The UAE, Saudi Arabia, Egypt and Bahrain severed diplomatic, trade and transport ties with Qatar in June 2017 over allegations it supports terrorism, a charge Doha denies.
An Abu Dhabi Ports circular dated February 12 cancelled previous directives that banned cargoes of Qatar origin from UAE waters and ports, and those of UAE origin from Qatar.
It maintained a ban on vessels flying the Qatari flag or owned by Qatari shipping firms or nationals. UAE-flagged vessels still cannot call at Qatar ports.
An industry source told Reuters news agency that the circular applied to all ports in the UAE. Government authorities in both the Gulf states were not immediately available to comment.
Liberian flagged container ship MSC ELSA 3 arrived at Dubai’s Jebel Ali Port on February 20 from Qatar’s Umm Said, according to Refinitiv data.
It was not clear if the move was linked to complaints filed to the World Trade Organisation related to the Gulf dispute.
It maintained a ban on vessels flying the Qatar flag/owned by Qatari shipping firms or nationals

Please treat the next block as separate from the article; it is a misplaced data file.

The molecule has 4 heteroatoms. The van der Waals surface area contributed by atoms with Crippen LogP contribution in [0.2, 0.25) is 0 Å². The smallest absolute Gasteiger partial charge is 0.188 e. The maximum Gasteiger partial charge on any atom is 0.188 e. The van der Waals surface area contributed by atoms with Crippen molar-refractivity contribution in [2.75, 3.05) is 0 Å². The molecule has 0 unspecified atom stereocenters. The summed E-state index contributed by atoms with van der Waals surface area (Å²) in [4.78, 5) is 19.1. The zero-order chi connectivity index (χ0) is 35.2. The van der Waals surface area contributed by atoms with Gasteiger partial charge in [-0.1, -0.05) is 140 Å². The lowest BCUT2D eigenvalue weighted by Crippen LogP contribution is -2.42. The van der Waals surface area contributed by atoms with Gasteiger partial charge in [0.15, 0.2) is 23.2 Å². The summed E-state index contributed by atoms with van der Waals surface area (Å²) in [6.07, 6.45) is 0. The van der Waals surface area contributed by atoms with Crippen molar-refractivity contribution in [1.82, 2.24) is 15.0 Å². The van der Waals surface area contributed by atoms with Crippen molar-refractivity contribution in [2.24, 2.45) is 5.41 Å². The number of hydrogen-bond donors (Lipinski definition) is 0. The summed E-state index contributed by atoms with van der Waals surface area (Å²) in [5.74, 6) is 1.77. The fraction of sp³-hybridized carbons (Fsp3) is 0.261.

— Saad Abedine (@SaadAbedine) February 20, 2019
Qatar filed in July 2017 a wide-ranging legal complaint at the WTO to challenge the trade boycott.
Last month, the UAE filed a complaint against Qatar at the WTO, saying Doha had imposed a ban on Emirati products.
On the political front, there has been no indication of a thaw. The UAE and Saudi Arabia have said the dispute is not a priority and that Qatar must accept a list of conditions before ties are restored.
Qatar has said that although it would like the matter resolved, it is moving on. Last year, it quit oil producers’ group OPEC, of which Saudi Arabia is the de facto leader.
Diplomats in the Gulf say the boycott has raised costs for companies operating in the region, with vessels forced to call at ports in third countries when sailing between Qatar and the UAE.
Qatar’s economy has largely weathered the boycott, thanks to the tiny country’s vast wealth, which was swiftly deployed by the government to support the financial sector.
The world’s largest natural gas exporter also forged new trade links to meet domestic demand, including basic goods, such as food and construction material as it prepares to host the 2022 World Cup.